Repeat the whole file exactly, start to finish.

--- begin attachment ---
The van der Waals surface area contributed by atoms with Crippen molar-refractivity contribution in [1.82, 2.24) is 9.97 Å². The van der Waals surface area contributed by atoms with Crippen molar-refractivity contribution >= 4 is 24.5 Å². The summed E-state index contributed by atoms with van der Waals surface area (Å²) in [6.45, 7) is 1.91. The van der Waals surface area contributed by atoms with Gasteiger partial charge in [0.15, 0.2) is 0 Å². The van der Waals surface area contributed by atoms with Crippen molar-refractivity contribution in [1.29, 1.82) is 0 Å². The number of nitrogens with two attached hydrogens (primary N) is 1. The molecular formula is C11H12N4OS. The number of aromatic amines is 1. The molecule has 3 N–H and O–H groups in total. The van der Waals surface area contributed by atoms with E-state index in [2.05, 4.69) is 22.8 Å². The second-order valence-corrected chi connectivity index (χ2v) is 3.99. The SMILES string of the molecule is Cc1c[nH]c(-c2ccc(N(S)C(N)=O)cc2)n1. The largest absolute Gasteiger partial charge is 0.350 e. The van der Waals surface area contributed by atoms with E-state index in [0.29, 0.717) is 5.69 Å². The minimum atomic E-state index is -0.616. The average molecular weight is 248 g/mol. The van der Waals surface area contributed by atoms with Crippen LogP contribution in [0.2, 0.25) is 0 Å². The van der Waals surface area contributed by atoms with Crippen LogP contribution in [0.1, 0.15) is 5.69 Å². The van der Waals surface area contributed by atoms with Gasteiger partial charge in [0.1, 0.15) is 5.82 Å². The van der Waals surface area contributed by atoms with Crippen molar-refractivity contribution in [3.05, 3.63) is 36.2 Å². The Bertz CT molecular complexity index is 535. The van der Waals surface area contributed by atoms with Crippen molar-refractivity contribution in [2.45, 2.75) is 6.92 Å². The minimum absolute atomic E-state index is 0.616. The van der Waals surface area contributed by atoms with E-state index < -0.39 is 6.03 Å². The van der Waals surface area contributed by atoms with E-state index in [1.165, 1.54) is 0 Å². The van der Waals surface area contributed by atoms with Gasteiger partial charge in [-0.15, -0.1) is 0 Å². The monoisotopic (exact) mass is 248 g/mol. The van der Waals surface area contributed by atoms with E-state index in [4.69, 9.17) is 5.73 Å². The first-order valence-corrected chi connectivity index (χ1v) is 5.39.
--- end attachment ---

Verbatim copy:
The van der Waals surface area contributed by atoms with Crippen molar-refractivity contribution in [1.82, 2.24) is 9.97 Å². The van der Waals surface area contributed by atoms with Crippen molar-refractivity contribution >= 4 is 24.5 Å². The summed E-state index contributed by atoms with van der Waals surface area (Å²) in [6.45, 7) is 1.91. The van der Waals surface area contributed by atoms with Gasteiger partial charge in [0.15, 0.2) is 0 Å². The van der Waals surface area contributed by atoms with Crippen molar-refractivity contribution in [1.29, 1.82) is 0 Å². The number of nitrogens with two attached hydrogens (primary N) is 1. The molecular formula is C11H12N4OS. The number of aromatic amines is 1. The molecule has 3 N–H and O–H groups in total. The van der Waals surface area contributed by atoms with E-state index in [2.05, 4.69) is 22.8 Å². The second-order valence-corrected chi connectivity index (χ2v) is 3.99. The SMILES string of the molecule is Cc1c[nH]c(-c2ccc(N(S)C(N)=O)cc2)n1. The largest absolute Gasteiger partial charge is 0.350 e. The van der Waals surface area contributed by atoms with E-state index in [0.29, 0.717) is 5.69 Å². The minimum atomic E-state index is -0.616. The average molecular weight is 248 g/mol. The van der Waals surface area contributed by atoms with Crippen LogP contribution in [0.2, 0.25) is 0 Å². The van der Waals surface area contributed by atoms with Crippen LogP contribution in [0.1, 0.15) is 5.69 Å². The van der Waals surface area contributed by atoms with Gasteiger partial charge in [0.1, 0.15) is 5.82 Å². The van der Waals surface area contributed by atoms with Crippen molar-refractivity contribution in [3.05, 3.63) is 36.2 Å². The Bertz CT molecular complexity index is 535. The van der Waals surface area contributed by atoms with Crippen molar-refractivity contribution in [2.45, 2.75) is 6.92 Å². The minimum absolute atomic E-state index is 0.616. The van der Waals surface area contributed by atoms with E-state index < -0.39 is 6.03 Å². The van der Waals surface area contributed by atoms with E-state index in [1.165, 1.54) is 0 Å². The van der Waals surface area contributed by atoms with Gasteiger partial charge in [-0.15, -0.1) is 0 Å². The monoisotopic (exact) mass is 248 g/mol. The van der Waals surface area contributed by atoms with E-state index in [4.69, 9.17) is 5.73 Å². The first-order valence-corrected chi connectivity index (χ1v) is 5.39.